By Marc C-Scott
Netflix announced last month that it will launch a second screen experience within its app, allowing subscribers to view additional information related to the program they are watching.
This functionality will be available to those who use their portable devices to cast content to their television screens via devices such as Roku, Apple TV or Chromecast. The information presented on the second screen will include cast member information and additional program information.
But some of Australia’s free-to-air (FTA) broadcasters have already tried to incorporate a second screen experience, and all have failed. So will this Netflix second screen experience work in an Australian marketplace?
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The failed experience
The three commercial FTA broadcasters associated with second screen experience apps are Seven with Fango, Nine with Jump-in and Ten with Zeebox, which later became Beamly. Each made attempts to engage further with the viewing audience of a program through social interaction.
Fango was launched in November 2011 as a joint venture between Seven and Yahoo!7.
The free application allowed people to let their friends know what they were watching, chat about shows and see what other people were saying about them online.
A little over six months later Fango had reached half-a-million downloads. But despite the high number of downloads, in 2012 Fango was reported to have only 500 to 600 active users daily.
Seven announced in late 2014 that it would retire Fango and integrate the social interaction into the Plus7 app. This allowed users to view catch-up video and utilise social interaction within a single app, which now includes live broadcast streams.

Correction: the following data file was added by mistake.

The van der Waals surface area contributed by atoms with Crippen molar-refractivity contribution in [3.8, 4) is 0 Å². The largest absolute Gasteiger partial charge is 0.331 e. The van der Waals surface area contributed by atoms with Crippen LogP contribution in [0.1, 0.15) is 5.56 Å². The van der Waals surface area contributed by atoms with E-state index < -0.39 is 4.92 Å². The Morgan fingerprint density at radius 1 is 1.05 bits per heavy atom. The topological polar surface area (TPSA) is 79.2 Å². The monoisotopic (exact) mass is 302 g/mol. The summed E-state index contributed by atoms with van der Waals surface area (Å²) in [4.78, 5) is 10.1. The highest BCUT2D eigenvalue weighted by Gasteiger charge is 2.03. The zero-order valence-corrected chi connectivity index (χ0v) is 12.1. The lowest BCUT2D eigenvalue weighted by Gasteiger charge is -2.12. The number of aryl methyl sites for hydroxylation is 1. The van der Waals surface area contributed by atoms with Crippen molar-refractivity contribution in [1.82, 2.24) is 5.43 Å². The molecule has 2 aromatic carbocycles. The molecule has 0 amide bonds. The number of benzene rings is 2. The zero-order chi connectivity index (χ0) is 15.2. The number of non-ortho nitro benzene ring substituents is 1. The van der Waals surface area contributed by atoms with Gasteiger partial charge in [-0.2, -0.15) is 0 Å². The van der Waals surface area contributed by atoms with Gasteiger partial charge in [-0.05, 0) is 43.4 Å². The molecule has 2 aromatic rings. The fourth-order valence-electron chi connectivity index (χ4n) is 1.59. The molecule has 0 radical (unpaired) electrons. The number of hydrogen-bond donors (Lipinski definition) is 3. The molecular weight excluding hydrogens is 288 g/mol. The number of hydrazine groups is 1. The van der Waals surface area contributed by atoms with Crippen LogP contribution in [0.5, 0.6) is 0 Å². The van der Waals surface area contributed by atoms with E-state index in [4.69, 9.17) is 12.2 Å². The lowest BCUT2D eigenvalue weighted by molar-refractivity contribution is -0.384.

In 2012 Ten offered offered a service that started as Zeebox, a joint venture with the UK company of the same name.
Two years later the app was rebranded globally to Beamly. It was described as “a second screen app that’s about before, during and after a TV show”. Zeebox was only about the “experience during a show”.
Despite the changes, the following year the Australian arm of Beamly went into voluntary receivership. Network Ten, like Seven, announced that elements on Beamly would be integrated into TenPlay.
Jump-in launched in 2012 as an app that promised to combine “the power of Nine and ninemsn with the impact of social media”.
In 2014, Mark Britt, CEO of Nine Entertainment’s digital arm, Mi9, took aim at commercial rivals, arguing that: “You build community around great shows well before and well after they go to air. I think they (Ten and Seven) are too hesitant and I think they are missing the opportunity.”
But Jump-in has only recently been rebranded as 9Now. Part of the change was to hold onto the heritage and brand awareness associated with the Nine network. The new service has also integrated the new live streaming by Nine, which has had regional broadcasters raise concerns.
Are Australians second screen users?
The failures of these second screen apps could be perceived as Australians not being multi-task viewers. But recent statistics show a different picture.